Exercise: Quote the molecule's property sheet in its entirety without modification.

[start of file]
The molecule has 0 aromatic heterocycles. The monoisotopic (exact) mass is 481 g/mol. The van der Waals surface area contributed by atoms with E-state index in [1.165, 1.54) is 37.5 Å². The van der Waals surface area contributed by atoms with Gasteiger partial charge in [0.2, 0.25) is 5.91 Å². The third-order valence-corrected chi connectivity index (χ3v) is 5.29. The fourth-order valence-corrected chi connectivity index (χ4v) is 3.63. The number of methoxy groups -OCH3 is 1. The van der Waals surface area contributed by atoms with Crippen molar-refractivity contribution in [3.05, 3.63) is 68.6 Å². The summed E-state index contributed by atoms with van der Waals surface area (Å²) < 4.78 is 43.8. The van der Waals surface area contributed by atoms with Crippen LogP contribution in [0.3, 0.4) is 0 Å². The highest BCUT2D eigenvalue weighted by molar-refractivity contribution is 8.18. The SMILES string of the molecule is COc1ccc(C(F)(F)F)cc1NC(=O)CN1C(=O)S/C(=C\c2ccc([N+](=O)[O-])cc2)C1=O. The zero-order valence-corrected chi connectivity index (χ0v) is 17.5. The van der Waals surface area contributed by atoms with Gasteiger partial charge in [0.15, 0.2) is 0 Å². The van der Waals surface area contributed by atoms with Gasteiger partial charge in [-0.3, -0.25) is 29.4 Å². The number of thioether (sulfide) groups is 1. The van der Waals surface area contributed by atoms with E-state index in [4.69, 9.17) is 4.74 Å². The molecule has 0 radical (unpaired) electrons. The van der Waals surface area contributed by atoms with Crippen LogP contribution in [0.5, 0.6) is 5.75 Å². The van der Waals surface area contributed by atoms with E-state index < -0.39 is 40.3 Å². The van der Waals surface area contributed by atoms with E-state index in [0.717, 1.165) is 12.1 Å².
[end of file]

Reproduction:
The molecule has 0 aromatic heterocycles. The monoisotopic (exact) mass is 481 g/mol. The van der Waals surface area contributed by atoms with E-state index in [1.165, 1.54) is 37.5 Å². The van der Waals surface area contributed by atoms with Gasteiger partial charge in [0.2, 0.25) is 5.91 Å². The third-order valence-corrected chi connectivity index (χ3v) is 5.29. The fourth-order valence-corrected chi connectivity index (χ4v) is 3.63. The number of methoxy groups -OCH3 is 1. The van der Waals surface area contributed by atoms with Crippen molar-refractivity contribution in [3.05, 3.63) is 68.6 Å². The summed E-state index contributed by atoms with van der Waals surface area (Å²) < 4.78 is 43.8. The van der Waals surface area contributed by atoms with Crippen LogP contribution in [0.3, 0.4) is 0 Å². The highest BCUT2D eigenvalue weighted by molar-refractivity contribution is 8.18. The SMILES string of the molecule is COc1ccc(C(F)(F)F)cc1NC(=O)CN1C(=O)S/C(=C\c2ccc([N+](=O)[O-])cc2)C1=O. The zero-order valence-corrected chi connectivity index (χ0v) is 17.5. The van der Waals surface area contributed by atoms with Gasteiger partial charge in [0.15, 0.2) is 0 Å². The van der Waals surface area contributed by atoms with Gasteiger partial charge in [-0.3, -0.25) is 29.4 Å². The number of thioether (sulfide) groups is 1. The van der Waals surface area contributed by atoms with E-state index in [4.69, 9.17) is 4.74 Å². The molecule has 0 radical (unpaired) electrons. The van der Waals surface area contributed by atoms with Crippen LogP contribution in [0.5, 0.6) is 5.75 Å². The van der Waals surface area contributed by atoms with E-state index < -0.39 is 40.3 Å². The van der Waals surface area contributed by atoms with E-state index in [0.717, 1.165) is 12.1 Å².